New Moon Discovered Around Neptune in Old Hubble Images
By Nadia Drake | wired.com
Our blue and gassy outer planet Neptune hosted 13 known moons until today. Now, there are 14.
The new moon, known as S/2004 N1, is so small and faint that it escaped detection by NASA’s Voyager 2 spacecraft, which flew by Neptune in 1989.
Just 12 miles across, the moon orbits outside the planet’s ring system, carving a rut into space about 65,400 miles away from the ice giant. But S/2004 N1 is a little speed demon: It completes its 372,000-mile orbital journey in just 23 hours.
“This is a moon that never sits still long enough to get its picture taken,” said the SETI Institute’s ace moon-finder Mark Showalter, who discovered the moon while studying long-exposure, archival images taken by the Hubble Space Telescope. It’s one of a half-dozen moons Showalter has found, including Mab and Cupid around Uranus, Saturn’s shepherd moon Pan, and the two tiniest of Pluto’s moons, newly named Kerberos and Styx.
Does finding moons ever get boring? Nope. “It’s a rush,” Showalter said.
Showalter first spied something that could have been a new Neptunian moon on July 1. He’d been studying the planet’s rings, and thought to look a bit farther out. “There was this little dot sitting there,” he said. “It looked like it could be a moon.”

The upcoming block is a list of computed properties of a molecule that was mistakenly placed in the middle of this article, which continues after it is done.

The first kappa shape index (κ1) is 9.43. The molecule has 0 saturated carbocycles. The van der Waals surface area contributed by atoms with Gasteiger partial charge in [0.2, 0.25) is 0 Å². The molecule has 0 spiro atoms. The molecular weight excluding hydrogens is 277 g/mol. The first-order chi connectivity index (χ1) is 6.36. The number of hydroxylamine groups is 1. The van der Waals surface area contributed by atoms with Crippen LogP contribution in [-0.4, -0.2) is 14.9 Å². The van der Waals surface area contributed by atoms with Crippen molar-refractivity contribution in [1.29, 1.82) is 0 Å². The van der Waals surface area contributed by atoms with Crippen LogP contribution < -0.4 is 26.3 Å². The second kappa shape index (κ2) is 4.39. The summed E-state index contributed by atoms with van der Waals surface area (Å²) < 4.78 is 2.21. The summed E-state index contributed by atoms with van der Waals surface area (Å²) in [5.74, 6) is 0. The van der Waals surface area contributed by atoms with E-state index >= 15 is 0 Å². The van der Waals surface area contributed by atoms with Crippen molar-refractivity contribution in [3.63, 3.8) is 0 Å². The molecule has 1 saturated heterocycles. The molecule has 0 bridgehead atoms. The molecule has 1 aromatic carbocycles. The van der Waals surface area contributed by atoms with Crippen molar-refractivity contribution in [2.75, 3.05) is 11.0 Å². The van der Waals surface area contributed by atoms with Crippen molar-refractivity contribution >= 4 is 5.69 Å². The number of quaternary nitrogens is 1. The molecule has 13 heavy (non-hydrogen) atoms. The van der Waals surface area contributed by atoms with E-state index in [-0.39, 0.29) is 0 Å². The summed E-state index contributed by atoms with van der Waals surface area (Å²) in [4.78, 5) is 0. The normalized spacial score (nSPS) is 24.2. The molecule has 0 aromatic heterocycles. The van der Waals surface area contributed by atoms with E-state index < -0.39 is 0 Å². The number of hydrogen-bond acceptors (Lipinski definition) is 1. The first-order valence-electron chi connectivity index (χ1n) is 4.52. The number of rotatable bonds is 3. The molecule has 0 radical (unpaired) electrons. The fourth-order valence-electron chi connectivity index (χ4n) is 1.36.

Because S/2004 N1 is so dim, Showalter needed some time to confirm the moon’s presence. After aligning and combining about 15 sets of Hubble images taken between 2004 and 2009, he determined that the dot was, in fact, a moon. Roughly 150 images helped him plot the satellite’s orbit. “You can’t see it in the individual images, but when you combine images, it turns up,” he said. “It turns up very consistently.”
Now, he says, he’d like to apply the same technique to long-exposure images of the other outer planets, and see if there might be more dim satellites playing hide-and-seek.
Read the full article at: www.wired.com
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